• The medical specialty responsible for patients hospitalized with HF has a prognostic impact, but this issue is not clear in the outpatient setting. Patients are not treated only by cardiologists, but by a broad range of specialists, mainly internists and primary care physicians.


  • The prognosis of outpatients with HF attended by cardiologists and internists was analyzed, adjusting for differences between the clinical profile of the 2 groups by using a rigorous propensity score.


To all the investigators and the RICA coordinating center (S&H Medical Science Service) for their statistical and administrative support.

V.L. Roger.
Epidemiology of heart failure.
Circ Res., 113 (2013), pp. 646-659
V.P. Harjola, F. Follath, M.S. Nieminen, et al.
Characteristics, outcomes, and predictors of mortality at 3 months and 1 year in patients hospitalized for acute heart failure.
Eur J Heart Fail., 12 (2010), pp. 239-248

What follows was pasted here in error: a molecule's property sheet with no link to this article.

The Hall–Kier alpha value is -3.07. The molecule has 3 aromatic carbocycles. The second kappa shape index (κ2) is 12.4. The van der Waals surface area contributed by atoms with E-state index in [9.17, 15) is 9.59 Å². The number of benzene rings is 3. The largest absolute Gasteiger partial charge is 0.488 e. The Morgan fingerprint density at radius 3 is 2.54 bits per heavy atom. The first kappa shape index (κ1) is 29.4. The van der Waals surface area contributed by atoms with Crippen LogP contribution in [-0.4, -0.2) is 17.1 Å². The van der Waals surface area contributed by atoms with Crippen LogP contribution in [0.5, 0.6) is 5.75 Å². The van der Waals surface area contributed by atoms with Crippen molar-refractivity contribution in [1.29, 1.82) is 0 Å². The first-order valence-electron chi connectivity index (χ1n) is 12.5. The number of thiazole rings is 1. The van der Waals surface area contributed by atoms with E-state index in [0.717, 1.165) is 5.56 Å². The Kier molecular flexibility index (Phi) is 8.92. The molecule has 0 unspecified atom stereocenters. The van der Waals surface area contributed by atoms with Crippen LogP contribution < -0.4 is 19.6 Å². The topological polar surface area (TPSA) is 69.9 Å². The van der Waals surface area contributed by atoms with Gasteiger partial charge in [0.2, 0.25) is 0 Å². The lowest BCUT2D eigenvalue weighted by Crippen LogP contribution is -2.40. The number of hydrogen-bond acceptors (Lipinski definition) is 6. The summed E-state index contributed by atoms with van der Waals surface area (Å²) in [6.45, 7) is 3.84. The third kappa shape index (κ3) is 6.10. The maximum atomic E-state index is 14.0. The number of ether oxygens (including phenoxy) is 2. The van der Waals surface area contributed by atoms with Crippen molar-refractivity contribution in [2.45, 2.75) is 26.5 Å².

S.J. Greene, G.C. Fonarow, S.D. Solomon, et al.
Global variation in clinical profile, management, and post-discharge outcomes among patients hospitalized for worsening chronic heart failure.
Eur J Heart Fail., 6 (2015), pp. 591-600
S.E. Reis, R. Holubkov, D. Edmundowicz, et al.
Treatment of patients admitted to the hospital with congestive heart failure: specialty-related disparities in practice patterns and outcomes.
J Am Coll Cardiol., 30 (1997), pp. 733-738
E.F. Philbin, P.L. Jenkins.
Differences between patients with heart failure treated by cardiologists, internists, family physicians, and other physicians: analysis of a large, statewide database.
Am Heart J., 139 (2000), pp. 491-496
A.D. Auerbach, M.B. Hamel, R.B. Davis, et al.
Resource use and survival of patients hospitalized with congestive heart failure: differences in care by specialty of the attending physician.
Ann Intern Med., 132 (2000), pp. 191-200
P. Bellotti, L.P. Badano, N. Acquarone, et al.
Specialty-related differences in the epidemiology, clinical profile, management and outcome of patients hospitalized for heart failure.
Eur Heart J., 22 (2001), pp. 596-604
F. Grigioni, V. Carinci, L. Favero, et al.
Hospitalization for congestive heart failure: is it still a cardiology business?.
Eur J Heart Fail., 4 (2002), pp. 99-104
M. Ansari, M. Alexander, A. Tutar, D. Bello, B.M. Massie.
Cardiology participation improves outcomes in patients with new-onset heart failure in the outpatient setting.
J Am Coll Cardiol., 41 (2003), pp. 62-68